Teaching Recursive Thinking using Unplugged Activities
Source of Publication
World Transactions on Engineering and Technology Education
Traditionally, recursion is primarily taught using coding activities, presenting a high cognitive load for novice programmers. A possible method to teach recursion to novice programmers is the use of unplugged activities, engaging tasks not involving coding. Despite having been shown to improve students’ understanding of computational thinking, it has been argued that unplugged activities alone are not effective to teach recursion. In response, the authors engaged novice programmers who are non-computer science students by utilising unplugged visual activities to illustrate basic recursion concepts. Thereafter, the students were shown how to implement the activities with coding. The authors created three activities that illustrate recursion using breadth-first search (BFS) and depth-first search (DFS) algorithms. An evaluation study with 19 students was conducted in an on-line teaching environment. Empirical results show that most students learned the covered activities. Further, the students reported that the activities were engaging, and helped them learn how to think recursively.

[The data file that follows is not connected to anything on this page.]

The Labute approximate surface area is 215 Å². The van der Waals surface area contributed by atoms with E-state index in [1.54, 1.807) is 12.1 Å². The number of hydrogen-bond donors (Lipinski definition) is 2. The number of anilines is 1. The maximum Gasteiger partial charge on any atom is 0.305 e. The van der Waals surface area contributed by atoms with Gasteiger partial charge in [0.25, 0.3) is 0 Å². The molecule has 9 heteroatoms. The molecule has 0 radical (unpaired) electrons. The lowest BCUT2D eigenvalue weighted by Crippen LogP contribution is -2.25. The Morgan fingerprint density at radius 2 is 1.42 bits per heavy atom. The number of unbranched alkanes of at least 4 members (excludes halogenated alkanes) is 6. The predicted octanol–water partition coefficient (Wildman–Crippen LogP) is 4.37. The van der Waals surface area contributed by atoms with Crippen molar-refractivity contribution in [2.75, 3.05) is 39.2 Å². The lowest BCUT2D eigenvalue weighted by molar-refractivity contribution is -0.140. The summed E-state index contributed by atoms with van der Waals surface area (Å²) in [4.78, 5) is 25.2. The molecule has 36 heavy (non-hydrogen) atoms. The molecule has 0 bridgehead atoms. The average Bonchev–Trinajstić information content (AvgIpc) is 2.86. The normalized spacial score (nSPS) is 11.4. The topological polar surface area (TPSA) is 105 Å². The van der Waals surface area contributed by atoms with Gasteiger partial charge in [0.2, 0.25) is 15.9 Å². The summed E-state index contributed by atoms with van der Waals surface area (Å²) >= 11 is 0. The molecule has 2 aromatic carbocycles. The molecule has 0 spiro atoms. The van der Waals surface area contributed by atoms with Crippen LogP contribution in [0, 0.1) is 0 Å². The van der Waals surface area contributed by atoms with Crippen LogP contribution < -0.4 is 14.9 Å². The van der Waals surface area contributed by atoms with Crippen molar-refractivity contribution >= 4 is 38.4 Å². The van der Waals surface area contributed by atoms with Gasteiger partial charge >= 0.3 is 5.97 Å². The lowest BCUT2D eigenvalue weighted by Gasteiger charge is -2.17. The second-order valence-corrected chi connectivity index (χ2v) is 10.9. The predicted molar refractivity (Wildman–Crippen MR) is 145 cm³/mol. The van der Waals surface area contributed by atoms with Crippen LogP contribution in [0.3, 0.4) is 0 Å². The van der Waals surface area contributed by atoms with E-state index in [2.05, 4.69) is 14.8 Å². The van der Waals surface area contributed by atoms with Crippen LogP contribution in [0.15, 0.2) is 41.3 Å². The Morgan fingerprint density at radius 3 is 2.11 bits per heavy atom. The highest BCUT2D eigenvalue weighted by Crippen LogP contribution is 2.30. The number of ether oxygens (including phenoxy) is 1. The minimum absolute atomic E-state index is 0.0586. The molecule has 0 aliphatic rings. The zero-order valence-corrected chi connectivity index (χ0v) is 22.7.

World Institute for Engineering and Technology Education (WIETE)
Computer Sciences | Education
Kuhail, Mohammad A.; Negreiros, Joao; and Seffah, Ahmed, "Teaching Recursive Thinking using Unplugged Activities" (2021). All Works. 4393.
Indexed in Scopus
Open Access Type
Bronze: This publication is openly available on the publisher’s website but without an open license